5 Tips to Celebrating — and Selling — the Value of the Humanities

5 Tips to Celebrating — and Selling — the Value of the HumanitiesThe value of a humanities degree is a topic that hits close to home. I’ve lived it (BFA in Dramatic Arts, MA in English) and preached it — especially to my own four children when I see the public school system nudging them towards more “lucrative” fields.

“Study what you love,” I tell them. “Look at me and your father. We have four humanities degrees between us and we’ve been able to support you.” (Think about that!)

But the battle rages beyond my household, as those in higher education know. Students and families are influenced by a variety of factors: the lingering recession, unemployment rates, job forecasts, and (of course) the cost of higher education. It is a topic of ongoing discussion in academia as the humanities and liberal arts become harder and harder to sell.

But here is a new and useful take on the problem: Inside Higher Education reports on a team of professors, administrators, and employers who recently met to strategize. Paula Krebs, dean of the College of Humanities and Social Sciences at Bridgewater State University, writes:

“We need only two things to convince our communities, public officials, local employers, and parents of students and prospective students about the value of a degree in the humanities: stories and data.”

Krebs and her team are right on: human success stories tied to data show the value “in action” — through the lives and careers of humanities graduates. This is classic content marketing and it is fundamentally under-utilized in higher education.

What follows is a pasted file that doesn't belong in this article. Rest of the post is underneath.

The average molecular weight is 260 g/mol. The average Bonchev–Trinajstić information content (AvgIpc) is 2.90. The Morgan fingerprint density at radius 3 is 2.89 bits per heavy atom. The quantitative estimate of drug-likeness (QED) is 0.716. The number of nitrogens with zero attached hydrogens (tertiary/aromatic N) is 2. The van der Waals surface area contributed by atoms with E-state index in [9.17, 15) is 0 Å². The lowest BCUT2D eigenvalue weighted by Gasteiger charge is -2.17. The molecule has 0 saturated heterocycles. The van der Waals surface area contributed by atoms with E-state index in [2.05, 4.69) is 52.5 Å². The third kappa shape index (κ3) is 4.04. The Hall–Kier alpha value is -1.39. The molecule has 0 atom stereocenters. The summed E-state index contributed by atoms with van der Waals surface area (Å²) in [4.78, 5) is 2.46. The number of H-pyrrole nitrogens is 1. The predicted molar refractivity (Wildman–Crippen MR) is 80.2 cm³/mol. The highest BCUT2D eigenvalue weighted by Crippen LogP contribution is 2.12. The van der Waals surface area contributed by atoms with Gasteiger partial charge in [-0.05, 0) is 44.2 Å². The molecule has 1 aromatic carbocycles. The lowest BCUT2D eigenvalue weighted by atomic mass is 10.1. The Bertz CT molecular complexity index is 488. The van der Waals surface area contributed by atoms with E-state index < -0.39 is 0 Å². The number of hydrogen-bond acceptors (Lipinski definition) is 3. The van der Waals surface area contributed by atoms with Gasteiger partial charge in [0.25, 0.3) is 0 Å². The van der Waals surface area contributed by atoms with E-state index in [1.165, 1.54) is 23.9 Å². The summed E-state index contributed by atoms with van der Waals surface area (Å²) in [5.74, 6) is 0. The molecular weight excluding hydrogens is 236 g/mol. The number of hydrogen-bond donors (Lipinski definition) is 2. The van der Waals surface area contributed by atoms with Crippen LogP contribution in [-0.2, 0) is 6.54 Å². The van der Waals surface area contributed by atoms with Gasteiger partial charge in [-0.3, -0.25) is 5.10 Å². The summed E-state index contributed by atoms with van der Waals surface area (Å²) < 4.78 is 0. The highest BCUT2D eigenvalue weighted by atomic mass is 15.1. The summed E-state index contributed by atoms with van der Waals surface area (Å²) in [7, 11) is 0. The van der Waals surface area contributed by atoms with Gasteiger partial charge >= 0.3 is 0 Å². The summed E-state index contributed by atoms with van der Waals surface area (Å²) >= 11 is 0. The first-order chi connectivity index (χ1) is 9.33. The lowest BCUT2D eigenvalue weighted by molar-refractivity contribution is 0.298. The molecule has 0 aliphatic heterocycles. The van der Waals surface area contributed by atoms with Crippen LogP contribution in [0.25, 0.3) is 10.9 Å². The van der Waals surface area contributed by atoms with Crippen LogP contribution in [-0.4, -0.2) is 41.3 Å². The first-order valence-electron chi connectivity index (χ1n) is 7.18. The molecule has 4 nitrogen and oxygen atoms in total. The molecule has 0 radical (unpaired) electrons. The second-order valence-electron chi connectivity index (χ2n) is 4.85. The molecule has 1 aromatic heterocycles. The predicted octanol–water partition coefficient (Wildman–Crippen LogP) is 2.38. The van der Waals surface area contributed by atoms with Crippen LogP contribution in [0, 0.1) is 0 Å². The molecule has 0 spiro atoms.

How can a marketing and enrollment team get started?

  1. Arm yourself with data. Start by cultivating strong selling points from existing studies. While Kreb’s group is cultivating new regional data by including local employers in the group, enough information exists to launch a content marketing campaign.

    The Association of American Colleges and Universities 2014 report includes information that will challenge the general assumption — especially when combined with real-life stories. My personal favorite: Liberal arts majors earn more than professional majors at peak earnings ages. This is likely due to the skills we know and value, but struggle to tout: critical thinking, interpersonal, written and oral communications, etc.
  2. Capture stories. Talk to the winners, your successful liberal arts and humanities alumni. Hear the stories of their careers and match it to the data points.
  3. Interview professionals. Internship supervisors (to develop content about your students’ strengths and contributions) and hiring managers at companies who hire your alumni (to ascertain what they value). Remember to look beyond the obvious: almost all businesses have offices run by humanities majors (marketing, advertising, community relations, etc.)
  4. Create a content marketing campaign that blends forms (blog posts, narratives, testimonials, video, print, digital) and reaches all segments of your student body, from prospective to graduate.
  5. Jump in on the conversation. Kreb’s group, which is reconvening in May, is asking readers to participate: “If you’re working on humanities student success initiatives, what tactics are you trying? With whom are you working? Are you getting any traction in your institution or region?”

Ride the wave as she and her colleagues work to launch the nation’s first “Humanities Success Zone.”

Content marketing is key to both owning and promoting your institution’s messages. If I were to promote my alma mater, I’d tell the story of two drama majors who went on to build careers in higher education and theater while raising and caring for a large family. Just like the AAC&U study says.

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